Storm spotters are the missing link in severe weather safety

Caroline FloydMeteorologist

Why 'eyes on the ground' are key to severe weather safety

Storm spotting may be a dangerous pursuit, but the information it provides plays a key role in keeping people safe.

Thanks to advances in satellite, meteorologists are able to keep a close watch on storms from the top down, and advanced radar technology gives us a pretty good idea of what's going on in a section of the storm. But we need 'eyes on the ground' to provide data for that missing piece -- what's going on between the bottom of the cloud and the surface.

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The U.S. National Weather Service calls storm spotters a 'vital' part of the warning and information process. "Trained spotters learn about the physical structure of severe storms and how to identify the most likely areas for severe weather development. They also learn about visual clues that may precede tornado development and learn to distinguish between real tornadoes and look-alikes. These types of details, when coupled with NWS forecasters’ expert radar interpretation, lead to better warnings and statements."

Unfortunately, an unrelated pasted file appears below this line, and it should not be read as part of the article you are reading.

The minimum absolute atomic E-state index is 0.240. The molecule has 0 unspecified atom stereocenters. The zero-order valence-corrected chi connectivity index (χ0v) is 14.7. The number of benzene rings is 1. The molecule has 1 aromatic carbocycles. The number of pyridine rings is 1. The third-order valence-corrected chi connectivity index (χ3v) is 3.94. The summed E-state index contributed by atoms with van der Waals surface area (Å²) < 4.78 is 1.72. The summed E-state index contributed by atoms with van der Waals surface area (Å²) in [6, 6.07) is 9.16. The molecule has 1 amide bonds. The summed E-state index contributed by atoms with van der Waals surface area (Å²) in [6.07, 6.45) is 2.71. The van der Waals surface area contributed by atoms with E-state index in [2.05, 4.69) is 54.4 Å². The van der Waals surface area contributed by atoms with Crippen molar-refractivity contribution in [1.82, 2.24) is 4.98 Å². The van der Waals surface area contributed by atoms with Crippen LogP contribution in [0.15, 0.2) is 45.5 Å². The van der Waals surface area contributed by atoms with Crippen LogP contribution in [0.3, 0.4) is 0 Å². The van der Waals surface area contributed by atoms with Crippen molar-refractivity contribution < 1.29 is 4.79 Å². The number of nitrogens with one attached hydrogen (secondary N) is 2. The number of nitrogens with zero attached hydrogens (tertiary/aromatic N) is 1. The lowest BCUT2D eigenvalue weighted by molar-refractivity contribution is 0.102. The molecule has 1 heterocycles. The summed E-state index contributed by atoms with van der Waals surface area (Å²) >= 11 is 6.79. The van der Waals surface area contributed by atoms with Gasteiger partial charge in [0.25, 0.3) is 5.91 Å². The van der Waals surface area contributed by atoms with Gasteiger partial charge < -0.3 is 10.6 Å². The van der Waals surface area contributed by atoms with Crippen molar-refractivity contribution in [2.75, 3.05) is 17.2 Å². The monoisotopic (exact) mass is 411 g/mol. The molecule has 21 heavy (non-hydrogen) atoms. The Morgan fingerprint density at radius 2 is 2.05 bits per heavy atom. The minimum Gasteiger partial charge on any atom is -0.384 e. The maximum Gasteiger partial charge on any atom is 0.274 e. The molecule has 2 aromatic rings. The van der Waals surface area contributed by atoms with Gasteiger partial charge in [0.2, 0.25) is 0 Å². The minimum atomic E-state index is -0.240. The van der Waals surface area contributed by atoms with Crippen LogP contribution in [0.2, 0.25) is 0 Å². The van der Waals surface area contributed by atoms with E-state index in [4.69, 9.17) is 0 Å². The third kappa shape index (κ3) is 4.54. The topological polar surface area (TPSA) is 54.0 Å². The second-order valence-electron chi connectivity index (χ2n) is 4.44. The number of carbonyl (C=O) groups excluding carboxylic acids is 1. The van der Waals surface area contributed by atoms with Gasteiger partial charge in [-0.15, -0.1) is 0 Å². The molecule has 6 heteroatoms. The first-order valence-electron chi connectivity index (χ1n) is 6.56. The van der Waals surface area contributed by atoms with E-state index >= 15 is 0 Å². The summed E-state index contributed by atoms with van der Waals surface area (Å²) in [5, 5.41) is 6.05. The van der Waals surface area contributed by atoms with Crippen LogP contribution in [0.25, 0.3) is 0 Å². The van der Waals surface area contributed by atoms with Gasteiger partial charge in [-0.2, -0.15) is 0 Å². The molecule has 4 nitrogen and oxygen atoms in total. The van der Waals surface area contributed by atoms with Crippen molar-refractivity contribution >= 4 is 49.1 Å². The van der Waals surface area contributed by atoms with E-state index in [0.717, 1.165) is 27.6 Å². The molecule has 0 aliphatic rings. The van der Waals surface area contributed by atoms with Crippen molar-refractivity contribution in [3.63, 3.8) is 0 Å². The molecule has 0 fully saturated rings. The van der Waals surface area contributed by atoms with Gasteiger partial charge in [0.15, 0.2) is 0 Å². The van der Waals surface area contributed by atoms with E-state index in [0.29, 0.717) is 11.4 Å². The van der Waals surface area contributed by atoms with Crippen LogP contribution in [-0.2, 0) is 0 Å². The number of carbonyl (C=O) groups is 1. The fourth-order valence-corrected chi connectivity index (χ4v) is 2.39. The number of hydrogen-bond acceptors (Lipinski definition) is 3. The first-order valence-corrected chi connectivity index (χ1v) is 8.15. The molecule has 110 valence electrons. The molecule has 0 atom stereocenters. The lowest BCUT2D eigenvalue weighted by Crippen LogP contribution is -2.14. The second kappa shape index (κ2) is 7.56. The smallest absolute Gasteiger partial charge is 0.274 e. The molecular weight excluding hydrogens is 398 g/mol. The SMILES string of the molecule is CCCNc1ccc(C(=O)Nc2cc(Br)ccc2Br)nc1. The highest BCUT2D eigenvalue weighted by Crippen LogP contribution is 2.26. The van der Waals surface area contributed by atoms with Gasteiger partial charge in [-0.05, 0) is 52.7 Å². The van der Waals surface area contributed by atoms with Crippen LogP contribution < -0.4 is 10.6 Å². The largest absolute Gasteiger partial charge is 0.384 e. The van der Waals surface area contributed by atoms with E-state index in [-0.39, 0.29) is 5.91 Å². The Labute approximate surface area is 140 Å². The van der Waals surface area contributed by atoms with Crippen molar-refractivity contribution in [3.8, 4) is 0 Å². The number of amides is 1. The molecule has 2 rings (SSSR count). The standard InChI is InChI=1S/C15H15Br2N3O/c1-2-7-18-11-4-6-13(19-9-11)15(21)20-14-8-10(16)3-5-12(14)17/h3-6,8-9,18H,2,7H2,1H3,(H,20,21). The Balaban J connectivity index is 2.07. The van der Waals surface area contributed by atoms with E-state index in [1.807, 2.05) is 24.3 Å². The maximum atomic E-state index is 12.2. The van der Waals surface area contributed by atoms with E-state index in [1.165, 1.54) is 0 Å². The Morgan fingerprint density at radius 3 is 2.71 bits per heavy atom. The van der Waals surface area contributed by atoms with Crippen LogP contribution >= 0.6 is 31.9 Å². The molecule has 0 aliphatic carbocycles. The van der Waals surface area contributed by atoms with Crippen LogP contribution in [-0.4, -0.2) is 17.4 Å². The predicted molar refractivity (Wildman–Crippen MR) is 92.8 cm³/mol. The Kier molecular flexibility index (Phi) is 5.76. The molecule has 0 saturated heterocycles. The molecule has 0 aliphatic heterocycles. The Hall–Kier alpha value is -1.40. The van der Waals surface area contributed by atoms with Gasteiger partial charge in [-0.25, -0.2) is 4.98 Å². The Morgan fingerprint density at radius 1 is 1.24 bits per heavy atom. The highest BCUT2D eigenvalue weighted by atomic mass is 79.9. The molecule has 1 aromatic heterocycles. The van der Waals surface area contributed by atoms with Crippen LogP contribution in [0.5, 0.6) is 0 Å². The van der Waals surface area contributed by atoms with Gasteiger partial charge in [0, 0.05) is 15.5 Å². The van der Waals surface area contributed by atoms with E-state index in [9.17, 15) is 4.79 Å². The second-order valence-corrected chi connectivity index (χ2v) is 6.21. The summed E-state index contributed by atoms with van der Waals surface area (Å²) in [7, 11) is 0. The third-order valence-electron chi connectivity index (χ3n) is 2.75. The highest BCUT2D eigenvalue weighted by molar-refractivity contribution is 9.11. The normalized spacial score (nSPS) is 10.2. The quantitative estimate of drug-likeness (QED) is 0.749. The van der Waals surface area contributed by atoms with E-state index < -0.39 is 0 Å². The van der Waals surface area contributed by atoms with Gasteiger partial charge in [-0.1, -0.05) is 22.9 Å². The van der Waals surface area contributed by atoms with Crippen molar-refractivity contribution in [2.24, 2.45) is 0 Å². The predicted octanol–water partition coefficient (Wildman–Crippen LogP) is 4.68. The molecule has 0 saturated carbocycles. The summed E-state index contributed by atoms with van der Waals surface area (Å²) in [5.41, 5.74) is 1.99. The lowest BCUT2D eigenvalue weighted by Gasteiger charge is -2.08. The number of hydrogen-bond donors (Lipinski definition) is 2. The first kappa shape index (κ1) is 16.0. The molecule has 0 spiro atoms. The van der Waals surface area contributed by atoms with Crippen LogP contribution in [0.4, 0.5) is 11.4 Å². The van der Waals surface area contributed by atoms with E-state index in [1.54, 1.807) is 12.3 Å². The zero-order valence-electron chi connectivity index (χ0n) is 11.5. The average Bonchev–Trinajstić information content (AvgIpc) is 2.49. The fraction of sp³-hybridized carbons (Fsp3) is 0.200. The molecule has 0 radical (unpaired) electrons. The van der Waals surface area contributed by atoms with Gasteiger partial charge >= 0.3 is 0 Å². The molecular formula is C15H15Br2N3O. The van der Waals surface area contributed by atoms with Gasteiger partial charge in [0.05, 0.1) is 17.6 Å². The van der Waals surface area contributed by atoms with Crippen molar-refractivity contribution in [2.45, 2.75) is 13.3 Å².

The ambitious Northern Tornadoes Project, which aims to capture every tornado in Canada in 2019, also makes use of these kinds of crowd-sourced photos and reports to help track down elusive twisters in parts of the country less-covered by our radar network.